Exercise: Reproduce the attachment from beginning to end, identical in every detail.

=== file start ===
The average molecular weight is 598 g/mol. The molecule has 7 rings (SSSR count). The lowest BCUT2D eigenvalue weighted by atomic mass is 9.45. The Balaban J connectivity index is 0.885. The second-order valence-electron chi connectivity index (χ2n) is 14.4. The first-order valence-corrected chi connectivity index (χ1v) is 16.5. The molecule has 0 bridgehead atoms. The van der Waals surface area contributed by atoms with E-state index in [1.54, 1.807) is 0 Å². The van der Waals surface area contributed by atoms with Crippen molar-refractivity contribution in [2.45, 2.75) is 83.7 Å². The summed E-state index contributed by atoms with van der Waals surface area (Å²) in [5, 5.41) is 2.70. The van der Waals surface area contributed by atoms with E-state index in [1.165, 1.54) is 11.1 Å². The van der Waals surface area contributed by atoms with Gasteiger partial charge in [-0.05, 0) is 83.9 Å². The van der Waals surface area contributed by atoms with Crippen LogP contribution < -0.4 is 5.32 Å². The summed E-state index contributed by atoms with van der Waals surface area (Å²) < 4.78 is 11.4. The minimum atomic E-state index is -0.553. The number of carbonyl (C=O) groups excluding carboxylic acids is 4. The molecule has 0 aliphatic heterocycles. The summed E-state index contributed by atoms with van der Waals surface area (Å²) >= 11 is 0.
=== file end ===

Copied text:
The average molecular weight is 598 g/mol. The molecule has 7 rings (SSSR count). The lowest BCUT2D eigenvalue weighted by atomic mass is 9.45. The Balaban J connectivity index is 0.885. The second-order valence-electron chi connectivity index (χ2n) is 14.4. The first-order valence-corrected chi connectivity index (χ1v) is 16.5. The molecule has 0 bridgehead atoms. The van der Waals surface area contributed by atoms with E-state index in [1.54, 1.807) is 0 Å². The van der Waals surface area contributed by atoms with Crippen molar-refractivity contribution in [2.45, 2.75) is 83.7 Å². The summed E-state index contributed by atoms with van der Waals surface area (Å²) in [5, 5.41) is 2.70. The van der Waals surface area contributed by atoms with E-state index in [1.165, 1.54) is 11.1 Å². The van der Waals surface area contributed by atoms with Gasteiger partial charge in [-0.05, 0) is 83.9 Å². The van der Waals surface area contributed by atoms with Crippen LogP contribution < -0.4 is 5.32 Å². The summed E-state index contributed by atoms with van der Waals surface area (Å²) < 4.78 is 11.4. The minimum atomic E-state index is -0.553. The number of carbonyl (C=O) groups excluding carboxylic acids is 4. The molecule has 0 aliphatic heterocycles. The summed E-state index contributed by atoms with van der Waals surface area (Å²) >= 11 is 0.